This guest post was submitted by Heidi Hayes on behalf of Sharon F.

As travellers, we are often asked how we afford to travel. Sharon tells us how she found the money to fund her travels by being an egg donor.

This is her story.

I believe when a teenager graduates high school and immediately begins their college years, it can lead to mental burnout.

Why?

Because it happened to me!

I never expected a pamphlet in my gynaecologist’s office on egg donation requirements would be my solution.

 

A Need for Travel and the Lack of Funds to Do So

 

My freshmen year of college was smooth enough, but as I moved into my second year I felt a crushing weight coming over me.

I wasn’t interested in my classes, felt overworked at my part-time job, and found myself pondering philosophical questions about the choices I made. Was this the life I wanted?

I craved adventure; I needed a break.


It felt like I’d been going non-stop since graduation. While many of my friends spent their pre-college summer going on lavish vacations, I’d left high school and moved right into working full-time to save for fall tuition.

I suddenly realized I deserved a break like that, too. In fact, my mental well-being demanded it!

I’d always dreamed of traveling to Europe, but was so focused on school I never considered doing it. I mulled over my options and made one pro and cons list after another. The result? I decided I’d take a semester off to go backpacking.

But there was a problem – how could I afford it?

My savings went into school and the amount I made working in the student union only covered my living expenses.

I was still searching for an answer when I showed up to my gynaecologist’s office for my annual exam. Sitting on the table in a flimsy paper gown, I saw a brochure for egg donation.

I opened it and came face-to-face with my solution:

“You could earn up to $8,000 for your donation.”

I ran through my mental calculations and concluded $8,000 was more than enough for my European vacation.

 

Could I Really Become An Egg Donor?

 

Physically, there wasn’t a doubt in my mind – I was the perfect donor candidate.

I’d played sports throughout high school and was in great physical shape. My periods were like clockwork and drugs and alcohol never interested me.

Mentally, however, I wondered whether I could go through with it.

As I researched the donor egg process became overwhelmed by information. More than anything else, I questioned whether giving my eggs to a stranger was right for me.

While I felt good about helping a couple struggling with infertility, it was still difficult to imagine never knowing a child genetically related to me. I asked my clinic if I could speak to a family who had successfully undergone donor egg IVF.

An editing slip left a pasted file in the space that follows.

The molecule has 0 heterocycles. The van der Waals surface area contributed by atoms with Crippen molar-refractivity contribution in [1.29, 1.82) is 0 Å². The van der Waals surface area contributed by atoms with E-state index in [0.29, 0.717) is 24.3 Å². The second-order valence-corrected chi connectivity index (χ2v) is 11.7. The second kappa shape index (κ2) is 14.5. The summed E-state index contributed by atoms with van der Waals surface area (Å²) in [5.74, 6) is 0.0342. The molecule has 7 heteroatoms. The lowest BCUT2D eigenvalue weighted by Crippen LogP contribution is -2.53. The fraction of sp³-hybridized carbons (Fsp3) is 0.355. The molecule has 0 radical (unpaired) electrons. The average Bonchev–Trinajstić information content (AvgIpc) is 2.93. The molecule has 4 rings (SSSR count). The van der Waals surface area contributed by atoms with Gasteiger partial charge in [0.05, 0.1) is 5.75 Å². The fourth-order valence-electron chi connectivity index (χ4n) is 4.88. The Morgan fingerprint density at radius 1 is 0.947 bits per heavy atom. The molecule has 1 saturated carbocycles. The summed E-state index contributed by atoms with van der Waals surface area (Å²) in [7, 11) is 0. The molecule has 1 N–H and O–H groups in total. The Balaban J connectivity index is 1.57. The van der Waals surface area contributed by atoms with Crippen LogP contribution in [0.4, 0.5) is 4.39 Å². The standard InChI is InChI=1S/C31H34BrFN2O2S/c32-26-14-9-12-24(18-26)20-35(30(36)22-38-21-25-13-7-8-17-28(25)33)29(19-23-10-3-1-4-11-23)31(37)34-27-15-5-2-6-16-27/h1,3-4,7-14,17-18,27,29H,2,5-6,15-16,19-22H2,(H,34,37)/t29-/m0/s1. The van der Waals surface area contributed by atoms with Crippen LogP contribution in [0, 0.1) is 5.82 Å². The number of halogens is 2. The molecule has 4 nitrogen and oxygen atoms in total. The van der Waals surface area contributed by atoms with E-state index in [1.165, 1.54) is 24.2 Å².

Early one Saturday morning, I met a new mother for coffee.

I wish there were words to truly depict the joy on her face as she told me about their new baby boy. My heart broke for her when she discussed her struggles with infertility.

I realized at that moment there was another woman crying over failed pregnancy tests and hoping for answers.

I knew I could be that woman’s answer.

 

The Physical Process of Donating My Eggs

 

After undergoing a rigorous screening process, I was thrilled to learn I’d been accepted as an egg donor!

What followed was a challenging couple of months filled with self-injections, blood work, and ultrasound monitoring. Once I’d completed the ovarian stimulation phase of the process, I was ready to undergo egg retrieval.

As I groggily woke up post-procedure, a nurse explained they’d retrieved a total of 14 eggs from my follicles.

14 eggs.

14 possible babies for couples that yearned to grow their family.

I was ecstatic!

 

Achieving My Dreams and Making Someone Else’s Come True

 

Due to restrictions in my contract, I’ll never know how many babies were born from my eggs.

I’ll never know their gender or if their precious eyes matched my own. What I do know is they are loved immensely.

Donating eggs isn’t easy. It comes with a wide range of challenges, both mental and physical, but what kept me sane was thinking about my trip. I spent the hardest days of my cycle lounging in bed researching things like restaurants in Paris, attractions in Rome, and the best places to stay in Amsterdam.

When all was said and done, and I finally found myself breathing in the glorious Parisian air as I walked along the Champs Élysées, I couldn’t help but reflect on what had brought me to that moment.

Some people might find my means of getting to Europe questionable, but I have zero regrets about my choice to donate. Before my donation, I focused solely on finding fulfilment through travel. When I think about the families I’ve helped to create, I realize my happiness knows no bounds.  Donating was one of the most self-fulfilling things I’ll ever do in my life.

 

 

 

 

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